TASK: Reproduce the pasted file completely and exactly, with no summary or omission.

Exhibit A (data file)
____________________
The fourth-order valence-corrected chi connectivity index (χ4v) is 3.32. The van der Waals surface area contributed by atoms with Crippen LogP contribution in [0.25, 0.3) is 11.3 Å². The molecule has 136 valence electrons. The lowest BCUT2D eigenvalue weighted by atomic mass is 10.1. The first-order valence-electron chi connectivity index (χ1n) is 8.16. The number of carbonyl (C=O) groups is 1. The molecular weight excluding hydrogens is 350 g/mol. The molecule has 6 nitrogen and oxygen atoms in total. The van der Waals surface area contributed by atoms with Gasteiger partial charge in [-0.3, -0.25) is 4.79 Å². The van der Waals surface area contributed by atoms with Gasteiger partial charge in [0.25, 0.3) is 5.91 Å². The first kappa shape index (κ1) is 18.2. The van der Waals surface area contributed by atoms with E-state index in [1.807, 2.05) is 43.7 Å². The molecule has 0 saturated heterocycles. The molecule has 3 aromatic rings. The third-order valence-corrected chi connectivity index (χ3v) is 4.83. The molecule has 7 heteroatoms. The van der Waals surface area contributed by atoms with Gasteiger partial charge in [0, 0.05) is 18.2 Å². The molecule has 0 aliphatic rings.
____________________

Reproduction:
The fourth-order valence-corrected chi connectivity index (χ4v) is 3.32. The van der Waals surface area contributed by atoms with Crippen LogP contribution in [0.25, 0.3) is 11.3 Å². The molecule has 136 valence electrons. The lowest BCUT2D eigenvalue weighted by atomic mass is 10.1. The first-order valence-electron chi connectivity index (χ1n) is 8.16. The number of carbonyl (C=O) groups is 1. The molecular weight excluding hydrogens is 350 g/mol. The molecule has 6 nitrogen and oxygen atoms in total. The van der Waals surface area contributed by atoms with Gasteiger partial charge in [-0.3, -0.25) is 4.79 Å². The van der Waals surface area contributed by atoms with Gasteiger partial charge in [0.25, 0.3) is 5.91 Å². The first kappa shape index (κ1) is 18.2. The van der Waals surface area contributed by atoms with E-state index in [1.807, 2.05) is 43.7 Å². The molecule has 0 saturated heterocycles. The molecule has 3 aromatic rings. The third-order valence-corrected chi connectivity index (χ3v) is 4.83. The molecule has 7 heteroatoms. The van der Waals surface area contributed by atoms with Gasteiger partial charge in [0, 0.05) is 18.2 Å². The molecule has 0 aliphatic rings.